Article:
The croc head.
The croc head.

Size does matter when it comes to giant crocodiles

Hugo Schmid with one of the crocodiles teeth.
Hugo Schmid with one of the crocodiles teeth.

SIZE does matter and this could be the biggest crocodile ever found in Queensland waters.

A Swiss national Hugo Schmid was in Port Alma in 1963 when he shot a monster crocodile in Port Alma and he contacted the Bully yesterday as the 50-year anniversary of the incident approached.

It was April 23, 1963, when the large crocodile cruised past the main wharves.

At the same time three men, who happened to be crocodile hunters, arriving from Sydney in their yacht had pulled into the port for much-needed repairs to their vessel's keel.

"At that time we stayed in Port Alma for a month fixing a new keel on our boat," Mr Schmid said.

Mr Schmid, who was also a photograper, shot the croc after he heard a man shouting from the main wharf there was a crocodile in the water.

"I jumped up and grabbed my .303 rifle and shot the animal in the head," Mr Schmid said.

He estimated the crocodile to be 20 feet long (6.096m).

A massive crocodile found near Port Alma in 1963.
A massive crocodile found near Port Alma in 1963.

The Northern Territory holds the scientifically verified record for having the largest crocodile named Sweetheart.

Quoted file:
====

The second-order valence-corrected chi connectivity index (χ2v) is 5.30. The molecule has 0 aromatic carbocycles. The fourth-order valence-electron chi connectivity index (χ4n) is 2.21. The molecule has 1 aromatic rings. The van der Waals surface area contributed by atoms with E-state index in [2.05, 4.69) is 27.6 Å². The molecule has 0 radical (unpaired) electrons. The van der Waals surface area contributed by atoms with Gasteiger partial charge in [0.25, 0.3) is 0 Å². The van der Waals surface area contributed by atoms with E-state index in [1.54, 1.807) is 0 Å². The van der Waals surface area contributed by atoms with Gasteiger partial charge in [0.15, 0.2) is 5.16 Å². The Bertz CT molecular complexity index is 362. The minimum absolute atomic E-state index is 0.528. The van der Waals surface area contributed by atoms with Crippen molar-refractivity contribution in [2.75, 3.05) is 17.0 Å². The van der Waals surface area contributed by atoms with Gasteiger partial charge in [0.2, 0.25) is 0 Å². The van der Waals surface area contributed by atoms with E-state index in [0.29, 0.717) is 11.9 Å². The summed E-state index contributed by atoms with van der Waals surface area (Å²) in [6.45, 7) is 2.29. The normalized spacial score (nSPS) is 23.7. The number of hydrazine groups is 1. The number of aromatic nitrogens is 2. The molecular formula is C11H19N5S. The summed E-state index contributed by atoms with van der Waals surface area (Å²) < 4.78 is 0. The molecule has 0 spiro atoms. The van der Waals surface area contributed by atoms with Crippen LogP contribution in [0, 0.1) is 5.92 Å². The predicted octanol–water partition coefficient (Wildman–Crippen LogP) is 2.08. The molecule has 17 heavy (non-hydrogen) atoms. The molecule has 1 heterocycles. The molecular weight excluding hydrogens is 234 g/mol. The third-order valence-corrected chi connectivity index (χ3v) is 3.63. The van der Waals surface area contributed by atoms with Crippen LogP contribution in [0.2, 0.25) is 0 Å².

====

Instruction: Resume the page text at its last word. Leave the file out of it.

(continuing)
Sweetheart, a 5.1-metre saltwater crocodile, and weighing 780kg, was responsible for a series of attacks on boats between 1974 and 1979. Sweetheart attacked outboard motors, dinghies, and fishing boats.

In July 1979, Sweet-heart was finally caught alive by a team from the Territory Parks and Wildlife Commission, but drowned while being transported when it became tangled with a log. The crocodile's mounted body is now on permanent display at the Museum and Art Gallery of the Northern Territory.

 

Morning Bulletin article on a huge croc at Port Alma dated 24 April 1963
Morning Bulletin article on a huge croc at Port Alma dated 24 April 1963

 

BE CROC WISE

Never leave food, fish scraps or bait near the water, a camp site or boat ramp.

Obey all croc warning signs.

Do not swim in waterways where crocs may live and remember crocodiles also swim in the ocean.

Stand well back from the water when fishing or casting a net.

Never provoke, harass or feed crocs.

Always supervise children.

All croc sightings can be reported to the department on 1300 130 372.


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